How true the words of Joni Mitchell’s song ‘You don’t know what you’ve got till it’s gone’.
One very short month ago (February 14th), I received a telephone call at 5:00 am from my brother, asking me to please take him to the hospital’s Emergency Room; he was having trouble breathing. I quickly dressed, got into my car and drove the 5 short miles to his house.
When I arrived, he was having a very hard time catching his breath. I asked if he had chest pains for I feared he was having a heart attack, “No, not at all” was his reply. I helped him to my car and off we drove to the hospital’s Emergency Room. Once at the hospital, they took him into the triage area, he wanted me by his side, so I sat at a chair next to him. He was then brought to a treatment room where breathing treatments were administered.
Next was an x-ray, when I came back into the room, he told me he saw the digital image of his lungs and “they looked cloudy”. He figured he had pneumonia. Next was a CT scan, according to the doctor, that revealed blood clots in his lungs. He was going to be admitted to the hospital for treatment for the blood clots. He told me to go home at 11:45, he would be fine and would text me with his room number when he was in the room.
At 3:11 in the afternoon, I received a text that he was in room 212. As I was putting on my shoes to leave for the hospital I received a telephone call from his doctor. Tom had been rushed to the ICU because he was in respiratory distress. The doctor did not agree with the Emergency Room doctor’s diagnosis of blood clots, this doctor’s diagnosis was NSIP which is a terminal auto-immune disease.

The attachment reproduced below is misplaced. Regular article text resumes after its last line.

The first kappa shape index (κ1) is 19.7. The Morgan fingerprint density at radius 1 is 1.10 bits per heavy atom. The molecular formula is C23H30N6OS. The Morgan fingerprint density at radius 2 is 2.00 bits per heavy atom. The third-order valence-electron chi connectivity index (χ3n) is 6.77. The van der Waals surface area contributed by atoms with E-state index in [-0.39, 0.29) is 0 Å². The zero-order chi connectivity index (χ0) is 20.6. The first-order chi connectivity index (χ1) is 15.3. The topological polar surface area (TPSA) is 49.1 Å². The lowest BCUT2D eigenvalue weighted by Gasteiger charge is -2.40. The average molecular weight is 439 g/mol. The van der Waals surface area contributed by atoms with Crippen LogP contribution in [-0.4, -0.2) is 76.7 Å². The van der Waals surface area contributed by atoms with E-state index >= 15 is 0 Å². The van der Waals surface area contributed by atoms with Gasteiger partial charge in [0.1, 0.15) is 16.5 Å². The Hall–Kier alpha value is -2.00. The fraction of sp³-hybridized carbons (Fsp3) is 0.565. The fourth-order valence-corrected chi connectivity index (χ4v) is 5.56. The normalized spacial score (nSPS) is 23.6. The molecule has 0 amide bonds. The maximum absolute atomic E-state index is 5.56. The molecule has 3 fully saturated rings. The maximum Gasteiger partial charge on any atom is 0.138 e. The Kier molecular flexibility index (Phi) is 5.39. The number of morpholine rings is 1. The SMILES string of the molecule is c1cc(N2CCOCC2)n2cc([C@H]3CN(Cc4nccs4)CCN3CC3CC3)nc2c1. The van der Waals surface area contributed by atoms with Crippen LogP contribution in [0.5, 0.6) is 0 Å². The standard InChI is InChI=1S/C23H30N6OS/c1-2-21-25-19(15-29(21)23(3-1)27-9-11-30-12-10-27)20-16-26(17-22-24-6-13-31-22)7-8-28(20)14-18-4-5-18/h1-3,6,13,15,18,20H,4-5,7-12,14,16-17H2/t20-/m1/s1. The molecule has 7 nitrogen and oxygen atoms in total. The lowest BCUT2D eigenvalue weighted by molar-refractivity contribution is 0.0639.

I arrived at the ICU within 20 minutes of speaking with the doctor to find my brother with a CPAP mask covering his nose and mouth. This CPAP mask was pumping 100% pure oxygen into Tom’s lungs. At that time he was able to draw up a legal Medical Power of Attorney for me but was not strong enough to write a living will or a Financial Power of Attorney. Tom did not have a will or any other documents giving anyone the tools to carry out his last wishes.
His condition continued to deteriorate, more and more of his lungs were being shut down by the scarring his body was producing. On Tuesday only three short days later, Tom had to be sedated to the point of unconsciousness – a choice I had to make. I wanted him to pull through, I wanted to give his body a chance to fight this horrific disease. By Thursday, February 19th, I knew I had to make a decision to order treatment stopped and to let my brother pass on.
After an x-ray showing his left lung was totally scarred and his right lung had only approximately 3 inches of unscarred tissue on Friday morning I agreed to having the oxygen removed and to let him go. It was the hardest decision of my life. I sat by his side holding his hand until he took his last breath and then for some time afterward. I remained by his side, it was the very least I could do for my brother.
Since his death, I have learned from so many of his friends that he was so very proud of my accomplishments in life. Why is it that he never told me so?
I have learned his one desire was to go on a Camino with me, him in a horse-drawn carriage and me walking alongside. Again why didn’t he tell me of that desire? I could have made it happen while he was still alive, ah but would I have?
I have learned what a wonderful person he was when it came to helping his friends when they needed help. He helped me when I asked, why didn’t I appreciate his help, why did I just expect he should help me?
Part of the reason I moved from the New York Metropolitan Area was because my brother encouraged me to do so. Now I feel my purpose for being here has been played out.
I’ve learned a big lesson; yes it is so true, you don’t know what you’ve got till it’s gone!
Rest in Peace my only brother, Thomas William Mourier, June 2, 1951 – February 20, 2015